If you ask Koreans for recommendations on where to visit, you’ll undoubtedly hear Seoul, probably the port city of Busan, historic Gyeongju, or scenic Jeju island.
But one place you typically don’t find on peoples’ short list, is colorful Daegu, Korea’s fourth largest city and the capital of North Gyeongsang Province.
You see, Daegu is my mother’s hometown, so, I’ll admit that I have special affection for this bustling city of two and a half million people. But give me a couple of minutes and I think I can also persuade you that a visit is certainly worth the effort.
Surrounded by beautiful, low green mountains and situated at the junction of the Geumhogang and Nakdonggang rivers, the Daegu area was the center of ancient Korea’s Silla Kingdom for nearly 1,000 years.
During the Joseon Dynasty, Daegu was the focal point for the whole region. And, thanks to this history, this part of North Gyeongsang Province is still home to many important cultural properties.
Today, Daegu is probably best known for its delicious apples, as the home of Korean baseball and the most Miss Korea beauty pageant winners. But the city is also the site of Korea’s oldest medicinal herb market.
Since 1658, people have come to Yangnyeongsi Market (약령시) from as far away as China and Russia to purchase ginseng, reindeer horns and lizard tails. Hundreds of medicinal shops still offer traditional remedies to life’s aches and pains, and each spring the market hosts an annual festival.
If purchasing “magic mushrooms” isn’t your thing, why not check out the bright lights of Daegu’s Yasigolmok District (야시골목), where hundreds of cafés, bars and nightclubs make it a focal point for young people.
The name means, “the street of cute foxes,” thanks to all of the attractive young women the area attracts.
But Daegu isn’t just a shopper’s paradise. For nature lovers, my favorite place is Mangudang Park (망우당공원) in the city’s eastern district.
The sprawling park overlooks the gentle Geumhogang and includes a rebuilt version of the city’s historic South gate, which is, unfortunately, all that remains of the fortress wall that once encircled Joseon-era Daegu.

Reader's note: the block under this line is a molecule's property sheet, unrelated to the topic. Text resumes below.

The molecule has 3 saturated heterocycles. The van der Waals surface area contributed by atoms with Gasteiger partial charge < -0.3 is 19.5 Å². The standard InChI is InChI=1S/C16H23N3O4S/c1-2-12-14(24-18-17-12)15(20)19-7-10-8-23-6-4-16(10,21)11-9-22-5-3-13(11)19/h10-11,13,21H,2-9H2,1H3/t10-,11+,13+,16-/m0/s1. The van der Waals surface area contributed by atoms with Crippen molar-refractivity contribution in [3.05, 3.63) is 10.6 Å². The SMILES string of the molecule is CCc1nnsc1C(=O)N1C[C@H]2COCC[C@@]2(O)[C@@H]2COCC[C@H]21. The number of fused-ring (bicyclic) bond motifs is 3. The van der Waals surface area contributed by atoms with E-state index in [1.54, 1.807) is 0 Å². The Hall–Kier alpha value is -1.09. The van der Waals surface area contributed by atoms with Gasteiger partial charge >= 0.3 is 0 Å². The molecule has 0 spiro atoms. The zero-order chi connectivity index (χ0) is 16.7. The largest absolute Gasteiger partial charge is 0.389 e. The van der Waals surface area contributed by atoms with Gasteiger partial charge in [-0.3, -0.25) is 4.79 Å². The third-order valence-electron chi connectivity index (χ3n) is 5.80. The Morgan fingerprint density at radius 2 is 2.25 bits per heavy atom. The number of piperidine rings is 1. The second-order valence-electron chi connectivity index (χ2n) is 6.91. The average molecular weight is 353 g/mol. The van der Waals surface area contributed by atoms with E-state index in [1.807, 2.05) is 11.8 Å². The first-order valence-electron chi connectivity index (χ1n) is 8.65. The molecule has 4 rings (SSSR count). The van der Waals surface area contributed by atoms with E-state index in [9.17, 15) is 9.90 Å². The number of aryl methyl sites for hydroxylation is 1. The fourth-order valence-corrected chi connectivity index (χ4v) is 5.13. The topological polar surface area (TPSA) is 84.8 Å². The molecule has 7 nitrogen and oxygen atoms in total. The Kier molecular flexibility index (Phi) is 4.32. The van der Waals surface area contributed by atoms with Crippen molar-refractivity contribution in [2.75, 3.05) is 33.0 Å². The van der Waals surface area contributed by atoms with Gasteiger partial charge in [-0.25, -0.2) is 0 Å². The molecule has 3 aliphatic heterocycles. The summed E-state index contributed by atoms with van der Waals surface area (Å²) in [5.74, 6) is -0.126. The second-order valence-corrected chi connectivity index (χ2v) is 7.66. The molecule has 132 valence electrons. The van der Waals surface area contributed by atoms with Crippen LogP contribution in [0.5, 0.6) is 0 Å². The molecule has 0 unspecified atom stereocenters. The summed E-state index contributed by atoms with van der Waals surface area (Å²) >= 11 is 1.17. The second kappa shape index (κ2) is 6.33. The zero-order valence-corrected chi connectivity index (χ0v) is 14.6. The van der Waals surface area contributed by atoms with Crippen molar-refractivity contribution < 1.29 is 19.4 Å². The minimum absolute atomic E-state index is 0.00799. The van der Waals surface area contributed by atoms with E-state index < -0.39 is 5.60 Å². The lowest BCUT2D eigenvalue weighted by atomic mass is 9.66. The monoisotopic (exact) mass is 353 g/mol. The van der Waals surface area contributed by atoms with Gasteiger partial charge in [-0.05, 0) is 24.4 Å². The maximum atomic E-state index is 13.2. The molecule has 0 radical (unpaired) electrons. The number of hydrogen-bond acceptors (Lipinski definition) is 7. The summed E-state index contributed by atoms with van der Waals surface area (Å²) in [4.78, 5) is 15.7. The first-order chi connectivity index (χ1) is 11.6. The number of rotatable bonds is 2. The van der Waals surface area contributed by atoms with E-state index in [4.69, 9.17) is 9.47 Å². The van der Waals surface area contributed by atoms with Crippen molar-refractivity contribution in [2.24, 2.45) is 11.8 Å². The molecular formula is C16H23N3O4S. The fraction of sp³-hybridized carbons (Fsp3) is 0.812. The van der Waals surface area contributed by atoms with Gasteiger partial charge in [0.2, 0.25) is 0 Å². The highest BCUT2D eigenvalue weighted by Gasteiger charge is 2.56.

Of course, what really makes Daegu special are its people. Gyeongsang-do people are often described as hard working, modest, and conservative, but in my personal experience, they’re also feisty!
When my family gets together, there’s always plenty of boisterous laughter and loud, animated conversation spoken in a distinctive saturi (사투리), or regional dialect. Maybe this feistiness is thanks to the weather? Typically, Daegu has hotter summers and colder winters than most parts of Korea.
The next time you visit Seoul, why not jump on the express train and sample some of Korea’s wonderful regional variety. In less than two hours, you can enjoy Daegu’s slower pace and friendly, sincere people.
And, in the unlikely event that you’ve exhausted all that colorful Daegu has to offer, the city is also a great base for daytrips to nearby places, like Gyeongju (경주), Haeinsa temple (해인사) and Palgongsan mountain (팔공산).
About Matt Kelley
Matt Kelly is native of the US Pacific Northwest and is half-Korean by ethnicity. He lived in Korea for five years and has written hundreds of travel guides for Wallpaper, TimeOut, the Boston Globe and Seoul Magazine and was a host for several different variety shows on Korean radio and television.